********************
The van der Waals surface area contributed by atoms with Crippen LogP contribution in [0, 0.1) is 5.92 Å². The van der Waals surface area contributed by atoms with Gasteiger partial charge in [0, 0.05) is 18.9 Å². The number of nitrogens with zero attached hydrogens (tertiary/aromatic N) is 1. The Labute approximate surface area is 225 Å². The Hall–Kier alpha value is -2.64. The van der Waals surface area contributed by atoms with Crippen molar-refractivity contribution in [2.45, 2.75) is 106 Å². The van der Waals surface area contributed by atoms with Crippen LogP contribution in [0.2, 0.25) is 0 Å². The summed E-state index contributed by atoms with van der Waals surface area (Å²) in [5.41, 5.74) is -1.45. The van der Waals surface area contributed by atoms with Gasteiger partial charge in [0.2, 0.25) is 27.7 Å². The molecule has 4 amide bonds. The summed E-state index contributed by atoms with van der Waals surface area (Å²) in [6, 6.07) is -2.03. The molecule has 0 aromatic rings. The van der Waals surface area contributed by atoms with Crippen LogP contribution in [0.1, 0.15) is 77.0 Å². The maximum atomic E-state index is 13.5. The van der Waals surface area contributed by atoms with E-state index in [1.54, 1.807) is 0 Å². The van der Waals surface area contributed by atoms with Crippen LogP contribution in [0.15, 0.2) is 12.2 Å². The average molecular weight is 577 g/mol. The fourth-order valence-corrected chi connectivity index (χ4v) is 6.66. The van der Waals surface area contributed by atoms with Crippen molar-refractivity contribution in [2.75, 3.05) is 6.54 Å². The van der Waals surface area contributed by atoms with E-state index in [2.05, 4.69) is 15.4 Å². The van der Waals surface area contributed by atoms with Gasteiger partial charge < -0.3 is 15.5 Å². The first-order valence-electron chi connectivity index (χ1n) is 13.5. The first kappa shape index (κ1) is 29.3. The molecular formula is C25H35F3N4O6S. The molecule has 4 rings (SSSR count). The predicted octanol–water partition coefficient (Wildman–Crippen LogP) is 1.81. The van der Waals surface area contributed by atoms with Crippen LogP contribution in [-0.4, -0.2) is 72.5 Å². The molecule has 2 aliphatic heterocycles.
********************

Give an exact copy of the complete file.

The van der Waals surface area contributed by atoms with Crippen LogP contribution in [0, 0.1) is 5.92 Å². The van der Waals surface area contributed by atoms with Gasteiger partial charge in [0, 0.05) is 18.9 Å². The number of nitrogens with zero attached hydrogens (tertiary/aromatic N) is 1. The Labute approximate surface area is 225 Å². The Hall–Kier alpha value is -2.64. The van der Waals surface area contributed by atoms with Crippen molar-refractivity contribution in [2.45, 2.75) is 106 Å². The van der Waals surface area contributed by atoms with Crippen LogP contribution in [0.2, 0.25) is 0 Å². The summed E-state index contributed by atoms with van der Waals surface area (Å²) in [5.41, 5.74) is -1.45. The van der Waals surface area contributed by atoms with Gasteiger partial charge in [0.2, 0.25) is 27.7 Å². The molecule has 4 amide bonds. The summed E-state index contributed by atoms with van der Waals surface area (Å²) in [6, 6.07) is -2.03. The molecule has 0 aromatic rings. The van der Waals surface area contributed by atoms with Crippen LogP contribution in [0.1, 0.15) is 77.0 Å². The maximum atomic E-state index is 13.5. The van der Waals surface area contributed by atoms with E-state index in [1.54, 1.807) is 0 Å². The van der Waals surface area contributed by atoms with Crippen LogP contribution in [0.15, 0.2) is 12.2 Å². The average molecular weight is 577 g/mol. The fourth-order valence-corrected chi connectivity index (χ4v) is 6.66. The van der Waals surface area contributed by atoms with Crippen molar-refractivity contribution in [2.75, 3.05) is 6.54 Å². The van der Waals surface area contributed by atoms with E-state index in [2.05, 4.69) is 15.4 Å². The van der Waals surface area contributed by atoms with Gasteiger partial charge < -0.3 is 15.5 Å². The first-order valence-electron chi connectivity index (χ1n) is 13.5. The first kappa shape index (κ1) is 29.3. The molecular formula is C25H35F3N4O6S. The molecule has 4 rings (SSSR count). The predicted octanol–water partition coefficient (Wildman–Crippen LogP) is 1.81. The van der Waals surface area contributed by atoms with Crippen LogP contribution in [-0.4, -0.2) is 72.5 Å². The molecule has 2 aliphatic heterocycles.